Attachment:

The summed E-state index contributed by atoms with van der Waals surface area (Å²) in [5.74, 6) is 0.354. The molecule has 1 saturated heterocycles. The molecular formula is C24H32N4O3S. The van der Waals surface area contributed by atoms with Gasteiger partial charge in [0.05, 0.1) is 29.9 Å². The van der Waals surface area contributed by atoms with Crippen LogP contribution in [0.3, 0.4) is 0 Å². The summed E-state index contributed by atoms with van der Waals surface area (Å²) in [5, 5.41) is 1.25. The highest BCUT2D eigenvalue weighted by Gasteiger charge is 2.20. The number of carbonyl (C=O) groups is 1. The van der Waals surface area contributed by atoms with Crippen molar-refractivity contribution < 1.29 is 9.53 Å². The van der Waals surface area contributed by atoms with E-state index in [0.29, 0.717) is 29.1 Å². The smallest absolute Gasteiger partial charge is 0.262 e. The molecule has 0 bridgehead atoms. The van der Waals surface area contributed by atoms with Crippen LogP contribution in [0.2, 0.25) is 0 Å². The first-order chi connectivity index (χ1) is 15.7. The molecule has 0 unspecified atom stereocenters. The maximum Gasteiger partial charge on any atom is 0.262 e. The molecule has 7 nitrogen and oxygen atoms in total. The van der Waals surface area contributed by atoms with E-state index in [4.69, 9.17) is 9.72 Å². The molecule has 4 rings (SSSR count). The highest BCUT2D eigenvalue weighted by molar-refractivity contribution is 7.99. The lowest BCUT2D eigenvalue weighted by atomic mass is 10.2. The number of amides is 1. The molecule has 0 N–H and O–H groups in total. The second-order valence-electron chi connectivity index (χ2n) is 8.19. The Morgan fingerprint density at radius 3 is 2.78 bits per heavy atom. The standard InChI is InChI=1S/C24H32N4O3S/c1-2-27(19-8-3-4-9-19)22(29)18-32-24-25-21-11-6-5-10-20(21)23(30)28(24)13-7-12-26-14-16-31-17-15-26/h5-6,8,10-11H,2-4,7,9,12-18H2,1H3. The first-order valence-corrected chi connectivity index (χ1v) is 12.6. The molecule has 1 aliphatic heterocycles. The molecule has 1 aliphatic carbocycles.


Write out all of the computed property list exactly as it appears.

The summed E-state index contributed by atoms with van der Waals surface area (Å²) in [5.74, 6) is 0.354. The molecule has 1 saturated heterocycles. The molecular formula is C24H32N4O3S. The van der Waals surface area contributed by atoms with Gasteiger partial charge in [0.05, 0.1) is 29.9 Å². The van der Waals surface area contributed by atoms with Crippen LogP contribution in [0.3, 0.4) is 0 Å². The summed E-state index contributed by atoms with van der Waals surface area (Å²) in [5, 5.41) is 1.25. The highest BCUT2D eigenvalue weighted by Gasteiger charge is 2.20. The number of carbonyl (C=O) groups is 1. The van der Waals surface area contributed by atoms with Crippen molar-refractivity contribution < 1.29 is 9.53 Å². The van der Waals surface area contributed by atoms with E-state index in [0.29, 0.717) is 29.1 Å². The smallest absolute Gasteiger partial charge is 0.262 e. The molecule has 0 bridgehead atoms. The van der Waals surface area contributed by atoms with Crippen LogP contribution in [0.2, 0.25) is 0 Å². The first-order chi connectivity index (χ1) is 15.7. The molecule has 0 unspecified atom stereocenters. The maximum Gasteiger partial charge on any atom is 0.262 e. The molecule has 7 nitrogen and oxygen atoms in total. The van der Waals surface area contributed by atoms with E-state index in [4.69, 9.17) is 9.72 Å². The molecule has 4 rings (SSSR count). The highest BCUT2D eigenvalue weighted by molar-refractivity contribution is 7.99. The lowest BCUT2D eigenvalue weighted by atomic mass is 10.2. The number of amides is 1. The molecule has 0 N–H and O–H groups in total. The second-order valence-electron chi connectivity index (χ2n) is 8.19. The Morgan fingerprint density at radius 3 is 2.78 bits per heavy atom. The standard InChI is InChI=1S/C24H32N4O3S/c1-2-27(19-8-3-4-9-19)22(29)18-32-24-25-21-11-6-5-10-20(21)23(30)28(24)13-7-12-26-14-16-31-17-15-26/h5-6,8,10-11H,2-4,7,9,12-18H2,1H3. The first-order valence-corrected chi connectivity index (χ1v) is 12.6. The molecule has 1 aliphatic heterocycles. The molecule has 1 aliphatic carbocycles.